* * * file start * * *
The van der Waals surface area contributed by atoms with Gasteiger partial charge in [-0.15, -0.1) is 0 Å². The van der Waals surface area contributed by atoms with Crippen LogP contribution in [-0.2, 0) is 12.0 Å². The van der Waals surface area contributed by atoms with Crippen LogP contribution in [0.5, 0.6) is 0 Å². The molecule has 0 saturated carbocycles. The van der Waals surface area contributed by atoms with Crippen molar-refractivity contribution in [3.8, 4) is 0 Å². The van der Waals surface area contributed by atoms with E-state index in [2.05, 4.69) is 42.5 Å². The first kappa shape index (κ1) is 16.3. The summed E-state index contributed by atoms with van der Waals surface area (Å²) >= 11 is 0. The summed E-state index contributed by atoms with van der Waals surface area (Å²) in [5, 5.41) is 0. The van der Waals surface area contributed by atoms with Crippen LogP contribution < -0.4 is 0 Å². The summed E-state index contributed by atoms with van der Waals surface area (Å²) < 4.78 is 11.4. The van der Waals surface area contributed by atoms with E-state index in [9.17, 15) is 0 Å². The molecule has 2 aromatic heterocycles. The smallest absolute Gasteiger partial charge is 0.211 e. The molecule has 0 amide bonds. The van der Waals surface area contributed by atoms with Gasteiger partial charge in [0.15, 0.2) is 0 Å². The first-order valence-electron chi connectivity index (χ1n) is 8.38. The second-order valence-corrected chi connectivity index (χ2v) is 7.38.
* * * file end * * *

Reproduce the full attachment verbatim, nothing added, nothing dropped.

The van der Waals surface area contributed by atoms with Gasteiger partial charge in [-0.15, -0.1) is 0 Å². The van der Waals surface area contributed by atoms with Crippen LogP contribution in [-0.2, 0) is 12.0 Å². The van der Waals surface area contributed by atoms with Crippen LogP contribution in [0.5, 0.6) is 0 Å². The molecule has 0 saturated carbocycles. The van der Waals surface area contributed by atoms with Crippen molar-refractivity contribution in [3.8, 4) is 0 Å². The van der Waals surface area contributed by atoms with E-state index in [2.05, 4.69) is 42.5 Å². The first kappa shape index (κ1) is 16.3. The summed E-state index contributed by atoms with van der Waals surface area (Å²) >= 11 is 0. The summed E-state index contributed by atoms with van der Waals surface area (Å²) in [5, 5.41) is 0. The van der Waals surface area contributed by atoms with Crippen LogP contribution < -0.4 is 0 Å². The summed E-state index contributed by atoms with van der Waals surface area (Å²) < 4.78 is 11.4. The van der Waals surface area contributed by atoms with E-state index in [9.17, 15) is 0 Å². The molecule has 2 aromatic heterocycles. The smallest absolute Gasteiger partial charge is 0.211 e. The molecule has 0 amide bonds. The van der Waals surface area contributed by atoms with Gasteiger partial charge in [0.15, 0.2) is 0 Å². The first-order valence-electron chi connectivity index (χ1n) is 8.38. The second-order valence-corrected chi connectivity index (χ2v) is 7.38.